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Inside Out
L to R: Fear, Anger, Joy, Sadness, and Disgust
Theatrical release poster
Directed by Pete Docter
Produced by Jonas Rivera
Screenplay by
Story by
  • Pete Docter
  • Ronnie del Carmen
Starring
Music by Michael Giacchino
Cinematography
  • Patrick Lin (camera)
  • Kim White (lighting)
Editing by Kevin Nolting
Studio
Distributed by Walt Disney Studios
Motion Pictures
Release date(s) May 18, 2015 (2015-05-18) (Cannes)
June 19, 2015 (2015-06-19) (United States)
Running time 95 minutes
Country United States
Language English
Budget $175 million
Money made $858 million

Inside Out is a 2015 American computer-animated comedy film produced by Pixar Animation Studios and distributed by Walt Disney Studios Motion Pictures. Directed by Pete Docter and co-directed by Ronnie del Carmen, with a screenplay written by Docter, Meg LeFauve, and Josh Cooley, adapted from a story by Docter and del Carmen, it stars the voices of Amy Poehler, Phyllis Smith, Richard Kind, Lewis Black, Bill Hader, Mindy Kaling, Kaitlyn Dias, Diane Lane, and Kyle MacLachlan. The film is set in the mind of a young girl named Riley, where five personified emotions—Joy, Sadness, Anger, Fear, and Disgust—try to lead her through life as she and her parents adjust to their new surroundings after moving from Minnesota to San Francisco.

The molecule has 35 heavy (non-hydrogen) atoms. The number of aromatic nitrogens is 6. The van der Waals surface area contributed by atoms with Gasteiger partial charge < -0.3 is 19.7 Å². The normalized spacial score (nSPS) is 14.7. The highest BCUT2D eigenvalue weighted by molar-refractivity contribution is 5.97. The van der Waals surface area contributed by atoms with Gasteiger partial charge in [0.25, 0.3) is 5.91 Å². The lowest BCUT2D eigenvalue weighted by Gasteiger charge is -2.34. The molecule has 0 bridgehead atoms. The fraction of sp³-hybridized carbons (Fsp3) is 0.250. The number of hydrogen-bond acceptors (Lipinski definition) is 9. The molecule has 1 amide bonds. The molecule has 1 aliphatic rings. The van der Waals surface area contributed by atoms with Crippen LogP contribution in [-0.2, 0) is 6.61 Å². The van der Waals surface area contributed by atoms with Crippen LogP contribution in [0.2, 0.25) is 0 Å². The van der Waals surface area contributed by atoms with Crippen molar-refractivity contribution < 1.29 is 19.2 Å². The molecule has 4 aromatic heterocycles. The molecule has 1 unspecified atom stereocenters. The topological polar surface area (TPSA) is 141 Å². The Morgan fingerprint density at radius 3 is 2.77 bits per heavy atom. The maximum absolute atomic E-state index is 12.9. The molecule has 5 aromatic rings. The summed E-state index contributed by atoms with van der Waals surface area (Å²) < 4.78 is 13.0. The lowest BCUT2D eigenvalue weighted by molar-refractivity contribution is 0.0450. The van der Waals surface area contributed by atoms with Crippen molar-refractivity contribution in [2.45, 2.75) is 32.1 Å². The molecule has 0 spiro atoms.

Docter first began developing Inside Out, after noticing changes in his daughter's personality as she grew older, with Del Carmen subsequently became co-director after working on the animated film Up (2009). The film's producers consulted numerous psychologists including Dacher Keltner from the University of California, Berkeley, who helped revise the story by emphasizing the neuropsychological findings that human emotions affect interpersonal relationships and can be significantly moderated by them. The film was first announced in 2011 and the official title was revealed in 2013, with Poehler, Black, Kaling, Hader, and Smith were subsequently announced as the cast that same year.